Is it necessary to provide compression therapy to heal a venous stasis ulcer?

When treating any wound, you must alleviate or minimize the causative factor for the wound to heal. 

Venous stasis ulcers are secondary to the edema caused by venous insufficiency. Unless the edema is relieved, it will be very difficult to heal the ulcer. According to the Wound, Ostomy and Continence Nurses Society, compression therapy is the gold standard of venous therapy. Compression therapy heals more venous leg ulcers and decreases healing time, compared to no compression. 

Compression bandages must be applied correctly. Always follow manufacturer’s instructions. These bandages should be applied from the base of the toes to the notch of the knee, below the patella. Therapeutic compression is usually 30–42 mm Hg at the ankle. 

Antiembolism hose or stockings are not designed for therapeutic compression, as their rates are at 15–17 mm Hg. Therapeutic compression can be provided by rated bandages, stockings, boots and orthoses. Typically, if the resident currently has a wound or active edema, compression bandages are the easiest to apply.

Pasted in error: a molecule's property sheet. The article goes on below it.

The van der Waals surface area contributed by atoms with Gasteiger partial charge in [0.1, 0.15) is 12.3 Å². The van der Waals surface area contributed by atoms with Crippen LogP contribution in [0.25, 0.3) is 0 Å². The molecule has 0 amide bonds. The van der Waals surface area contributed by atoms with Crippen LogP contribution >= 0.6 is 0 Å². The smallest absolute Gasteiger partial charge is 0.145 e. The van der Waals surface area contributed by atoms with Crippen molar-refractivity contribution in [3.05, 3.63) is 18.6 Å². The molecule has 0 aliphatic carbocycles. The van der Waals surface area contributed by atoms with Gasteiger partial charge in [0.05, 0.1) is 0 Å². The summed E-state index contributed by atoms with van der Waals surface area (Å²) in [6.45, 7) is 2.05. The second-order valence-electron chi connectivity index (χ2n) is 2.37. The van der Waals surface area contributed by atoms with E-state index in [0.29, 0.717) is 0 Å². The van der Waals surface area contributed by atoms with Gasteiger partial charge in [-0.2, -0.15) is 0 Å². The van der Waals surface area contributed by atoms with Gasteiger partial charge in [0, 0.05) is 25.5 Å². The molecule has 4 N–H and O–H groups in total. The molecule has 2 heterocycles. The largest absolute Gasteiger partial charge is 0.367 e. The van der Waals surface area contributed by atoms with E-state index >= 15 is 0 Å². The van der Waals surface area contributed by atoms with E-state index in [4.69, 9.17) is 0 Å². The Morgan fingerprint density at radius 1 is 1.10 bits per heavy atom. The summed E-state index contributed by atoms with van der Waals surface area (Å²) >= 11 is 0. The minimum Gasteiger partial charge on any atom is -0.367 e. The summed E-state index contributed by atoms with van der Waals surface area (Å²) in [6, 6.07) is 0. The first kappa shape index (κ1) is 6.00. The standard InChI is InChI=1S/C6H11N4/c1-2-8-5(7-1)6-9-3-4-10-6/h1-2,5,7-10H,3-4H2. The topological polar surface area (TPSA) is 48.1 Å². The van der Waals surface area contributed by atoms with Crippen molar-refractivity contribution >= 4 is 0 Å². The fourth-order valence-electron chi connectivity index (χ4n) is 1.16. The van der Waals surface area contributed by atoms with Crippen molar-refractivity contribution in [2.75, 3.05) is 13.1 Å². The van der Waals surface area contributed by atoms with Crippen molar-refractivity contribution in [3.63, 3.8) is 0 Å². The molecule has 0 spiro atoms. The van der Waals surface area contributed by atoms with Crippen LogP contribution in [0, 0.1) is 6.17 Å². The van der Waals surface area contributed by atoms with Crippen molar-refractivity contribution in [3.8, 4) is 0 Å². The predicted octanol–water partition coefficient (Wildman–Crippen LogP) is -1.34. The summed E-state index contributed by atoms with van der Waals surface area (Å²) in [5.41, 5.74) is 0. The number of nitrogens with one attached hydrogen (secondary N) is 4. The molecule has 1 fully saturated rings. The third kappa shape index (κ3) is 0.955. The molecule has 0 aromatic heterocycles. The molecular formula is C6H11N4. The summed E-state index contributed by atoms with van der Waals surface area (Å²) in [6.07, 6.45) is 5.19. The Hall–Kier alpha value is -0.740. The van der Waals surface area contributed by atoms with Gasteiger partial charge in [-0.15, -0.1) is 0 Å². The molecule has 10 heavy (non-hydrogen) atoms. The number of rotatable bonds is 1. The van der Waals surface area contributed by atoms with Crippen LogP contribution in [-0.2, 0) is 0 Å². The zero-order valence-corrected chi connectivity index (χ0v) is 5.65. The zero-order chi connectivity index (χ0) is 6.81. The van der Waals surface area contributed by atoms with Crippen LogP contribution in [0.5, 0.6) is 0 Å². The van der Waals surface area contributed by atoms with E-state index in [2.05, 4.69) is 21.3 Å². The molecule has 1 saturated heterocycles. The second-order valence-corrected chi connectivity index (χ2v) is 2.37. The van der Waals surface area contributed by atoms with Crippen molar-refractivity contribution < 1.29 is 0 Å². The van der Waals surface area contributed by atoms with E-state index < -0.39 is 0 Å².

Compression selection should be based on careful assessment of the resident. If the resident is ambulatory, inelastic bandages or short stretch wraps, such as an Unna boot, can be utilized. Inelastic bandages or short stretch wraps require ambulation to force the calf pump to contract against the bandage. If the resident is non-ambulatory, then elastic bandages or long stretch wraps can be utilized, as they don’t rely on ambulation to achieve a therapeutic level of compression. 

Once the wound is healed and/or the edema is under control, the resident must continue to utilize compression therapy or the edema will return.